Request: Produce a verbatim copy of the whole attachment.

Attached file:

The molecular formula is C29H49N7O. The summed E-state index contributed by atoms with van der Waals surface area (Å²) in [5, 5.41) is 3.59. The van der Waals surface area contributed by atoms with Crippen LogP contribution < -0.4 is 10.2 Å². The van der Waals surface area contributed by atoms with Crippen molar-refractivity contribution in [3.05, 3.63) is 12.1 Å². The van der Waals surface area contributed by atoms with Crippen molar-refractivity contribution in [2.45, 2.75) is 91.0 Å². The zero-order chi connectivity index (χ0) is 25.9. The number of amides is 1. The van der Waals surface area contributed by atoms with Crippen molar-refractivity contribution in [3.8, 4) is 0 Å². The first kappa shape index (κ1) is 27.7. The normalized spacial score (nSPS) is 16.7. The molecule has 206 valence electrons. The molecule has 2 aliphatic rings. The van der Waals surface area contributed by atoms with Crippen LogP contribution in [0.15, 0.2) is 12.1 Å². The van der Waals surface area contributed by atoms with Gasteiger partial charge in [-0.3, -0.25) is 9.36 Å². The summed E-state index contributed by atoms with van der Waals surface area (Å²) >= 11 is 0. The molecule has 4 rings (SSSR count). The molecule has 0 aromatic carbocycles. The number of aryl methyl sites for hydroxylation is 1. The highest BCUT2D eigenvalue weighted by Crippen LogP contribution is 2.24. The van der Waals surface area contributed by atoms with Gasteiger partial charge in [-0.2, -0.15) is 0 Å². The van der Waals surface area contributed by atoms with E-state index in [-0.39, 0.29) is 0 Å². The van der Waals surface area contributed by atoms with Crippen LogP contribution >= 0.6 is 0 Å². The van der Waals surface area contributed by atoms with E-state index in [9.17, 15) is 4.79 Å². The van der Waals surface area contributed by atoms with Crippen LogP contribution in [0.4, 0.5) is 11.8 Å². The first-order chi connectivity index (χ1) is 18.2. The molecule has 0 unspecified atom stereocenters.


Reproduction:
The molecular formula is C29H49N7O. The summed E-state index contributed by atoms with van der Waals surface area (Å²) in [5, 5.41) is 3.59. The van der Waals surface area contributed by atoms with Crippen LogP contribution < -0.4 is 10.2 Å². The van der Waals surface area contributed by atoms with Crippen molar-refractivity contribution in [3.05, 3.63) is 12.1 Å². The van der Waals surface area contributed by atoms with Crippen molar-refractivity contribution in [2.45, 2.75) is 91.0 Å². The zero-order chi connectivity index (χ0) is 25.9. The number of amides is 1. The van der Waals surface area contributed by atoms with Crippen molar-refractivity contribution in [3.8, 4) is 0 Å². The first kappa shape index (κ1) is 27.7. The normalized spacial score (nSPS) is 16.7. The molecule has 206 valence electrons. The molecule has 2 aliphatic rings. The van der Waals surface area contributed by atoms with Crippen LogP contribution in [0.15, 0.2) is 12.1 Å². The van der Waals surface area contributed by atoms with Gasteiger partial charge in [-0.3, -0.25) is 9.36 Å². The summed E-state index contributed by atoms with van der Waals surface area (Å²) >= 11 is 0. The molecule has 4 rings (SSSR count). The molecule has 0 aromatic carbocycles. The number of aryl methyl sites for hydroxylation is 1. The highest BCUT2D eigenvalue weighted by Crippen LogP contribution is 2.24. The van der Waals surface area contributed by atoms with Gasteiger partial charge in [-0.2, -0.15) is 0 Å². The van der Waals surface area contributed by atoms with E-state index in [-0.39, 0.29) is 0 Å². The van der Waals surface area contributed by atoms with Crippen LogP contribution >= 0.6 is 0 Å². The van der Waals surface area contributed by atoms with E-state index in [9.17, 15) is 4.79 Å². The van der Waals surface area contributed by atoms with Crippen LogP contribution in [0.4, 0.5) is 11.8 Å². The first-order chi connectivity index (χ1) is 18.2. The molecule has 0 unspecified atom stereocenters.